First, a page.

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Antisemitic bullying at Dallas high school alleged in federal civil rights complaint

The complaint, co-filed by StandWithUs, was filed as American campuses are grappling with reverberations of the Israel-Hamas war.


By Talia Richman | Dallas News | April 10, 2024


Photo courtesy of Shutterstock


A Dallas teenager faced antisemitic bullying at Hillcrest High School and district officials failed to adequately respond, a federal civil rights complaint alleges.


The student was taunted with names like “dirty Jew,” heard other teens praise Hitler and was told to “Go bathe in Auschwitz where you belong,” according to the complaint. He reported swastika drawings to the administration, including one in a bathroom stall alongside the words: “Burn the Jews.”


The 17-page complaint detailed how the teenager, who is not named, kept a log of antisemitic incidents dating back to 2021. The filing was submitted Tuesday to the Department of Education’s Office for Civil Rights by the student and StandWithUs, a nonprofit that works to combat antisemitism and support Israel.


“Despite the fact that all of these incidents took place in DISD classrooms, and though [the student] is aware that at least some of these horrific comments were heard by faculty members present at the time, there is no evidence of any appropriate response consistent with DISD policy or federal regulation and guidance,” the complaint states.


Dallas schools spokeswoman Robyn Harris said the district will not comment on issues related to student privacy and has not formally received the complaint.


“Dallas ISD prides itself on fostering a diverse and inclusive environment that celebrates all ethnicities, religions, cultures, and backgrounds,” she said in a statement. “Any attempt to undermine this belief is taken very seriously, as we have zero tolerance for such behavior.”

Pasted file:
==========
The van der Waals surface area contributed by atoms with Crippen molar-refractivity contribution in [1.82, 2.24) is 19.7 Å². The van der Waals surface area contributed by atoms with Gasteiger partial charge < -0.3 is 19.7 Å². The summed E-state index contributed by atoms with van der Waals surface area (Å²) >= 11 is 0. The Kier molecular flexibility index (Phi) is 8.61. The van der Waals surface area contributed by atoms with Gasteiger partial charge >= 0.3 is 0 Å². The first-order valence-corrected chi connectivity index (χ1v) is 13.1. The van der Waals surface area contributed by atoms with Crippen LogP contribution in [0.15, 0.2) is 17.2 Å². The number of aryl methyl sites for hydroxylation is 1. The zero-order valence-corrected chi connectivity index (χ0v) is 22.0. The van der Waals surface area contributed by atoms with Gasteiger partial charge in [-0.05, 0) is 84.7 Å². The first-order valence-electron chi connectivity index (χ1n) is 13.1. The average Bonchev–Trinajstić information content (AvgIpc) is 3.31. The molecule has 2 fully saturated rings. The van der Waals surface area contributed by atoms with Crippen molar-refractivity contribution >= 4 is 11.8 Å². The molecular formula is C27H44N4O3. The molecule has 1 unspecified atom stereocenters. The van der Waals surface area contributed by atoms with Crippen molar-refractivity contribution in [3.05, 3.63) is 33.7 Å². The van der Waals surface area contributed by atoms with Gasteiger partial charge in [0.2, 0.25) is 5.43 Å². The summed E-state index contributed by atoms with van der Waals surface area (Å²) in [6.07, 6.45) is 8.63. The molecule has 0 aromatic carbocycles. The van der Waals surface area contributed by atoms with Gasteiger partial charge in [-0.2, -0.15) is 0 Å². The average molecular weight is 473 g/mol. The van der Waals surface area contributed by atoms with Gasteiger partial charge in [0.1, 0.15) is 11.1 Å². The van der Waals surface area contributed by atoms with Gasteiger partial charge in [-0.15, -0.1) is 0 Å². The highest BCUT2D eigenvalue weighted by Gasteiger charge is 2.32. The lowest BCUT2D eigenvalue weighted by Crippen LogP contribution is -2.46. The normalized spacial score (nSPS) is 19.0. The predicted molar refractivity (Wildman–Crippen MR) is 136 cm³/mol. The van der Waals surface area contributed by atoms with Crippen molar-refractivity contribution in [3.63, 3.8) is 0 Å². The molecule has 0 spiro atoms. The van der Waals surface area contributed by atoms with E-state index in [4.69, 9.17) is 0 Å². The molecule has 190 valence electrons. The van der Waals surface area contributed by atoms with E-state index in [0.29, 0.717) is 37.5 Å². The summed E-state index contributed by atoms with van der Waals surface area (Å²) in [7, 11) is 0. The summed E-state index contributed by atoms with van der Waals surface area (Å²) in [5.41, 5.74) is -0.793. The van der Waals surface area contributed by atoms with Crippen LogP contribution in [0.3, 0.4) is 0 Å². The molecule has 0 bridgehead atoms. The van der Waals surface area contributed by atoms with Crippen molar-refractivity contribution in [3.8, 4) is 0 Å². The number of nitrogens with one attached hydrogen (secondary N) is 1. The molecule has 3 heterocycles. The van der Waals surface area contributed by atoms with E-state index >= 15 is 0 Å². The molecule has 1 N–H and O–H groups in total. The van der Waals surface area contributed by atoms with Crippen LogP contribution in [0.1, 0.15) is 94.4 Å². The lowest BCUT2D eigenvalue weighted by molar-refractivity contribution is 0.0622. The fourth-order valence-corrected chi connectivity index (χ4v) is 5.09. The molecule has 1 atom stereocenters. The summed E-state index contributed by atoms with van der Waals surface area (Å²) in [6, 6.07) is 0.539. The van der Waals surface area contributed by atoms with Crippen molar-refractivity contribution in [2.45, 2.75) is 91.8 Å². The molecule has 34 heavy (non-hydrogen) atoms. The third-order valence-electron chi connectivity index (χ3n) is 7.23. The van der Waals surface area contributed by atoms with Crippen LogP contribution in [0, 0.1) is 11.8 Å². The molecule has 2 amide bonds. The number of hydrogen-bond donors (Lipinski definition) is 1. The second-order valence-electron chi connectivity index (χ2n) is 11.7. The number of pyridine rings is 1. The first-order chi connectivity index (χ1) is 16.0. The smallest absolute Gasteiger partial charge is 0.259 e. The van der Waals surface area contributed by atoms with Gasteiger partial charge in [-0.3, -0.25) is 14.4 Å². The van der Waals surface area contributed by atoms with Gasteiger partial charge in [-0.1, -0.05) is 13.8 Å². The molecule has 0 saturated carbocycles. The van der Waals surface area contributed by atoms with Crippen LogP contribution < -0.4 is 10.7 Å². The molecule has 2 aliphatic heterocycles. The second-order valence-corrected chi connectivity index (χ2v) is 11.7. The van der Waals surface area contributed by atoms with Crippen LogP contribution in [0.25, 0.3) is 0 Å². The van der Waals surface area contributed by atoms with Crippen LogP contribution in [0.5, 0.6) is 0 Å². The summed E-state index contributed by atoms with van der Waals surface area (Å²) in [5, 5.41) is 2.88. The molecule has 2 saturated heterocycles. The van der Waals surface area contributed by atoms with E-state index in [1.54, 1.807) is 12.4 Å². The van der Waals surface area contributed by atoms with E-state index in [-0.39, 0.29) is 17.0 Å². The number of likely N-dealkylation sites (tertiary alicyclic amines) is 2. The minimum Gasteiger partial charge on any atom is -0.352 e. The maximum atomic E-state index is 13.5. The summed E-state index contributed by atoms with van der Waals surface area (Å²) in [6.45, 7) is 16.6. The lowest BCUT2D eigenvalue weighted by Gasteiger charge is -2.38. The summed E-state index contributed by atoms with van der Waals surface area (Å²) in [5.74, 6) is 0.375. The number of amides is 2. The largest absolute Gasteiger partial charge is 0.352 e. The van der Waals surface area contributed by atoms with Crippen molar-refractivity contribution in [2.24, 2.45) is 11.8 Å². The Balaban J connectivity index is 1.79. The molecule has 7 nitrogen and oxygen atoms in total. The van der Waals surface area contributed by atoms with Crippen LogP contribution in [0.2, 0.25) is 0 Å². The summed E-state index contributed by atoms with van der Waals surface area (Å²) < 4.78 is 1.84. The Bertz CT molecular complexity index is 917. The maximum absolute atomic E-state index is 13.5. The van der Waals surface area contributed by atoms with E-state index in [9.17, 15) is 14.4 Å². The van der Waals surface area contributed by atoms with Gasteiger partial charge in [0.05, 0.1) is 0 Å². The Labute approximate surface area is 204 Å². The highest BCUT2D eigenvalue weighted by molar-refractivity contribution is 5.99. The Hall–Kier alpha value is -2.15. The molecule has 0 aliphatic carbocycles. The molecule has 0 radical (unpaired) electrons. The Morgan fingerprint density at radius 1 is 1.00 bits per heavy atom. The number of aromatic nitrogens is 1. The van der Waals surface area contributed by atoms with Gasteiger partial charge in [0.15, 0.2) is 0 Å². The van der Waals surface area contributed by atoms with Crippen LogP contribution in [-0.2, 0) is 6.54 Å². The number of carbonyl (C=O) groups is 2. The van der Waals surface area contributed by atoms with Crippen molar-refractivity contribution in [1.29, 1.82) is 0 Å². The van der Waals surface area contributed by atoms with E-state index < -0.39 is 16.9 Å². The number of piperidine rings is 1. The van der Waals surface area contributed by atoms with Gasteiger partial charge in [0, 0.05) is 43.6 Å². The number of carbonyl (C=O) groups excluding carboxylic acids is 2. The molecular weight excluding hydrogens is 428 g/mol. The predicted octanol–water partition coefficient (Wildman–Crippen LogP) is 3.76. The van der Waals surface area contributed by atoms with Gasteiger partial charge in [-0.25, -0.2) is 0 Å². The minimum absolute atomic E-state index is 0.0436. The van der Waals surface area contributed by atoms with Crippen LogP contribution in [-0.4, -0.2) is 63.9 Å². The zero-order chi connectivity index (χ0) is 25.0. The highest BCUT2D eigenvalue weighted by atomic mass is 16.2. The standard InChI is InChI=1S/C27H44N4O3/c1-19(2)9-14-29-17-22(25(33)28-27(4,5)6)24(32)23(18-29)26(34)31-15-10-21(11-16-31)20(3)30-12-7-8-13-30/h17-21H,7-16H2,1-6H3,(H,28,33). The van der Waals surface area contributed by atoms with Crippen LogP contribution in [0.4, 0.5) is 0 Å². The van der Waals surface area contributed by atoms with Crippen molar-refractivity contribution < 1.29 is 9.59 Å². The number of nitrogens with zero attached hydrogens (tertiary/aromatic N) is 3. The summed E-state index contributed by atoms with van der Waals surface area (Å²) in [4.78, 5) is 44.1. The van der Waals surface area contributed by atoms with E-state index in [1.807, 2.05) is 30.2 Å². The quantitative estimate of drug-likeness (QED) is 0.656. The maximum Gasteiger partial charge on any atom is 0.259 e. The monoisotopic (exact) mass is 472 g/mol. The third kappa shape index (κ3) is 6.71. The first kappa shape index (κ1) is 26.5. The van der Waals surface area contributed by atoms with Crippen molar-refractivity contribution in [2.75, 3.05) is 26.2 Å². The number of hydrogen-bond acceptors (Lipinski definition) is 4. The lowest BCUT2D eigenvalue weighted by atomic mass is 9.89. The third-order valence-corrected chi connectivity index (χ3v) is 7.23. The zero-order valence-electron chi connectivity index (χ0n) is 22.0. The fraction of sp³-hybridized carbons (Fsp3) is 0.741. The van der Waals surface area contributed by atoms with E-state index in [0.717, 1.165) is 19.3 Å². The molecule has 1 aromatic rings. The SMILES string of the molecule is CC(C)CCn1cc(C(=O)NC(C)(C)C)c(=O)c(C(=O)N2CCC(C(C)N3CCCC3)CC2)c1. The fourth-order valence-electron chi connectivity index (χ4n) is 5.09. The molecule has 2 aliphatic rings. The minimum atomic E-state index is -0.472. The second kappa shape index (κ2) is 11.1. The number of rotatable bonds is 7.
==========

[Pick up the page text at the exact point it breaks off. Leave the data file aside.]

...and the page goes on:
While the issues alleged in the complaint date back to 2021, its filing comes at a time when American campuses increasingly are grappling with reverberations of the Israel-Hamas war.


After the war broke out, Superintendent Stephanie Elizalde released a statement stressing that “antisemitism, anti-Muslim, anti-Asian, racism, or discrimination of any kind has no place in Dallas ISD.”


The family’s complaint lays out steps they want Dallas ISD compelled to do, including the appointment of an investigator to examine campus climate, a task force on how to improve Jewish life in the district and age-appropriate programming on addressing antisemitic harassment.


The Office for Civil Rights enforces federal laws that protect students against discrimination. The office is tasked with investigating complaints at colleges, universities and K-12 campuses. The probes regularly take months — even years — to reach a resolution.


If investigators determine a school violated the law and local officials refuse to address the issue, it can put their federal funding at risk. Cases can also be referred to the U.S. Department of Justice.


A month after the Israel-Hamas war began in the fall, Assistant Secretary for Civil Rights Catherine Lhamon released a “Dear Colleague” letter reminding school leaders of their legal obligation to address discrimination against Jewish, Israeli, Muslim, Arab and Palestinian students based on their identities.